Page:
Despite the marginalization of Africa from mainstream nuclear history, the continent is key to the economic and geopolitical history of the nuclear world. Historians have begun to reveal the role of Africa in nuclear history (Hecht 2012), identifying that uranium from the Democratic Republic of Congo (DRC) fueled the first, devastating atomic weapons in 1945. Commercial uranium mining in Africa took place throughout the 20th century and production continues today. South Africa produced commercial nuclear power since the 1980s and created and disassembled a nuclear weapons arsenal by the end of apartheid in 1991. The false claims of illicit “African uranium” were used as pretext for the US invasion of Iraq in 2003, confirming that sub-Saharan Africa remains key to understanding the nuclear world in the 21st century (Hecht 2009). Nuclear research reactors can be found across the continent, and energy-hungry African countries are now looking to nuclear power as prestige projects and (possibly) carbon-neutral energy sources, even as Europe and the US turn away from nuclear power production.
More than thirty years after the Chernobyl nuclear disaster and nine years after Fukushima, we have to look no further than our televisions to relive disaster, reflect on fears of nuclearity, and acknowledge the desire to make sense of life in this nuclear world. While recognizing fears of global disaster, we can also attend to the more routine interactions with radioactive material taking place in hospitals using radiation in imaging (i.e. X-rays) and treatment (i.e. radiation therapy), in scientific research capacities, and in ordinary life near uranium mines. We know very little about these more mundane interactions with nuclear material taking place across sub-Saharan Africa. Without an appreciation for these more mundane interactions between Africans and nuclear material, we risk perpetuating (mis)understandings of the nuclear world, including fearful (and false) claims of African uranium fueling weapons programs of “rogue states.”
Making Sense of Sounds
Returning to the Tanzanian nuclear scientist and his visits to the villages closest to the mine, what can we learn from the crackles of the Geiger Counter in the story? We have a local scientist and bureaucrat, a highly trained official who is part of an international network of nuclear scientists. He acts as a decoder of science, translating English and Latin terms into Kiswahili, which might then be translated into the local language for elderly people in the room. He also translates across knowledge barriers, from the nuclear physics laboratory to citizens who often do not have secondary school science education. These verbal efforts provide the basis for understanding the radioactive decay processes taking place in their homes. In using the Geiger Counter, he also translates the invisible into the visible, when the dosage rate appears on the digital screen. He creates evidence of the silent forces of low-level ionizing radiation with the sound of the detector. This work should not be reified into the importation of a Western instrument into Tanzania. Translations, even of science, are never neutral. Also, we can see how the scientist chooses and changes the Geiger Counter as a technology. In doing so, the scientist shapes his world through his study of it.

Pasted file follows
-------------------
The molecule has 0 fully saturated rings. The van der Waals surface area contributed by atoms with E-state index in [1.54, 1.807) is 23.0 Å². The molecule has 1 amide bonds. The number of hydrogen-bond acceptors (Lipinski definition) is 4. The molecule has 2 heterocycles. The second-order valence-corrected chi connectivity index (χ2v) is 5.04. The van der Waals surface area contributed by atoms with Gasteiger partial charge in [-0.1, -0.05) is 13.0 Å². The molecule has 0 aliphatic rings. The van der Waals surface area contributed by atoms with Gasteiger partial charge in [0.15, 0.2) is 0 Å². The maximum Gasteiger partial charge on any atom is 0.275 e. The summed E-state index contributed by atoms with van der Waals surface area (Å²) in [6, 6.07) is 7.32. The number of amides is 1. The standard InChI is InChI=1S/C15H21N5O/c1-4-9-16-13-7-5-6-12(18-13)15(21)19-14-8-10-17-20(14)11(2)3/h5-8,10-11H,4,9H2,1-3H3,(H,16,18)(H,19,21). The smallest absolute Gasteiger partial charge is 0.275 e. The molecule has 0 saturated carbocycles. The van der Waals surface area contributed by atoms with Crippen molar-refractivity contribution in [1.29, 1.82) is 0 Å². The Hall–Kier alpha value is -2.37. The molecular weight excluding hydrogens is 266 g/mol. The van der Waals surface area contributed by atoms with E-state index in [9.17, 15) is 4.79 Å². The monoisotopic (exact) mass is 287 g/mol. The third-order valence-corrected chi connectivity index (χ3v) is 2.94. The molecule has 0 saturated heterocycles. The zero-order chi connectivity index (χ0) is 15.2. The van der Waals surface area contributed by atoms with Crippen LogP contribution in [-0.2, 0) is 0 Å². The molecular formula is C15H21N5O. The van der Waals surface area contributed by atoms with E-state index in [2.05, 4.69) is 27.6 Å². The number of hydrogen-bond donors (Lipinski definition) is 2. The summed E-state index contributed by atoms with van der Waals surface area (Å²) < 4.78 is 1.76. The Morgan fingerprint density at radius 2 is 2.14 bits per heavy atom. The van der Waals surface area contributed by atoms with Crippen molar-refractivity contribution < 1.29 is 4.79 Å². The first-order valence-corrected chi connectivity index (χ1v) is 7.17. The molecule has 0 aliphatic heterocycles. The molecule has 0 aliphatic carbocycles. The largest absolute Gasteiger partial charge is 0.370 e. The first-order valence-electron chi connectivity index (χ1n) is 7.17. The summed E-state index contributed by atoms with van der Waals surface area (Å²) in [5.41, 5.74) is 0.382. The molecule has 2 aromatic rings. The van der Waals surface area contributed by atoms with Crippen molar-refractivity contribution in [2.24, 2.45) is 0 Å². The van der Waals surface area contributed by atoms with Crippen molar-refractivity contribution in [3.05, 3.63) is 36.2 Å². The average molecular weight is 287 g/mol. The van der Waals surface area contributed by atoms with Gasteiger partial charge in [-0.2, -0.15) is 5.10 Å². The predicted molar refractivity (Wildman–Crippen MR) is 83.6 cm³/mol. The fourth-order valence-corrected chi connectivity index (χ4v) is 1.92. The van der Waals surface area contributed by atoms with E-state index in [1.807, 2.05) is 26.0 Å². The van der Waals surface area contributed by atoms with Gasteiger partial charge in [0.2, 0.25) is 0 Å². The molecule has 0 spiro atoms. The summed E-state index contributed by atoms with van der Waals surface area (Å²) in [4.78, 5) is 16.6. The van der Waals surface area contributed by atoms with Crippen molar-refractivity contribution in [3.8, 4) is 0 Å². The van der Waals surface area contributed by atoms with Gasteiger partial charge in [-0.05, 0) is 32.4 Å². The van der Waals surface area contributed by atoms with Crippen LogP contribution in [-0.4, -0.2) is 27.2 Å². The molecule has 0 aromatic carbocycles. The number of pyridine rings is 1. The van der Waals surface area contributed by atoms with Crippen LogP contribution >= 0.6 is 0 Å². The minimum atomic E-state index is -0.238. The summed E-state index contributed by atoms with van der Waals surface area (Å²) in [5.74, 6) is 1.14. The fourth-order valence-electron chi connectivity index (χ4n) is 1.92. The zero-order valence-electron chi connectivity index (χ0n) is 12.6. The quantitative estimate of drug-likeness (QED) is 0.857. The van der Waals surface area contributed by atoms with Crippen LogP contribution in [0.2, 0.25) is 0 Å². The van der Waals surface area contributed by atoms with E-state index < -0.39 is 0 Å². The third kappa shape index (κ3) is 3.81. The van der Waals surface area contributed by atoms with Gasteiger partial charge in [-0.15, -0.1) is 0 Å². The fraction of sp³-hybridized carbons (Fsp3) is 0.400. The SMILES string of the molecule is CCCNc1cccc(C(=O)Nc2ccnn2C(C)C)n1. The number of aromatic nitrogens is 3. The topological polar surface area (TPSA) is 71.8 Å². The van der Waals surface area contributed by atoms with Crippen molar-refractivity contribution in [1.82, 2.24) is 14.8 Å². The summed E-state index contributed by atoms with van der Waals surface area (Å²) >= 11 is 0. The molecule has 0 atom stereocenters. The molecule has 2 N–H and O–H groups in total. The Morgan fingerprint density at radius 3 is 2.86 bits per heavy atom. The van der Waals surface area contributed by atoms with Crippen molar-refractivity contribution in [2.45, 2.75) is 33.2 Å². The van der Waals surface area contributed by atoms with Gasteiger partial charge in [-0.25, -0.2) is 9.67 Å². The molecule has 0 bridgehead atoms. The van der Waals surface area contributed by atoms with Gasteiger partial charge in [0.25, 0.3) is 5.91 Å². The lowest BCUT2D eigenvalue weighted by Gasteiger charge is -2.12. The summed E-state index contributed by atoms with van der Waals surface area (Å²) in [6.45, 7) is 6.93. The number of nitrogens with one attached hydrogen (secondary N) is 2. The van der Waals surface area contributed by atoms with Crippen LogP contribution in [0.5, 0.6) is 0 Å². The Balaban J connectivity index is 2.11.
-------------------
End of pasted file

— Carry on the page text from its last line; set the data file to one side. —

The crackling emitted by a Geiger counter may be evocative in a western world where the depiction of nuclear disaster is never too far, reflecting a preoccupation (or familiarity?) with nuclear disasters. But what if you’ve never seen one of the many TV shows or movies that show Geiger Counters? What if you’ve never heard the crackling? How do you know what to make of that sound?  How does anyone link the crackling of the Geiger Counter to the unseen forces of radiation? To the nuclear energy regulators in Tanzania, serving at the interface between the scientific ways of knowing these forces and the citizenry, the Geiger Counter appeared as a key element in the story of villagers stashing radioactive sand in their homes. Perhaps some of the ways these technocrats make atomic forces visible, or audible, can further our understanding of the plurality of ways of knowing (our bodies and our environments) in this nuclear world.
It’s still not clear why the Geiger Counter did not appear in any of the other iterations of the story, but that may be because the translation had already taken place. Maybe I only heard the stories because the presence of the scientist and the crackle of the Geiger Counter served as a kind of spark, making the interaction worthy of chain reaction re-tellings. The takeaway from the story, that bags of uranium-laden sand should not be kept in the home, came through in all the versions. Yet, this lies uneasily with the inconsistent messaging from the mining company, whose representatives say both that the soil is safe to hold in your bare hand, and that there are risks involved in uranium mining. For the scientist, the Geiger Counter served as a tool to make radiation seen and heard. However, the knowledge and the warning about the hidden properties of the sand is implied in the story, even without the sound of radioactivity or the presence of a scientist operating a radiation detector. While the evidence-making tools and practices of the Tanzanian nuclear scientists might be a setting for future research about (nuclear) science and ontological practices in sub-Saharan Africa, it seems that the crackling of a machine might only tell part of the story of how radiation (and risk) becomes sense-able to ordinary people.
 The dosimetry laboratory receives and analyses all radiation tracking badges and inspects the calibration and licensing of equipment that emit radiation.
 Dr. Don Lincoln from Fermilab gives an accessible explanation of the different types of radiation.
 Very briefly, a speaker connected to a tube crackles when sub-atomic particles decaying during ionizing radiation create a brief electrical current surge which moves the speaker components. Here’s a lay explanation.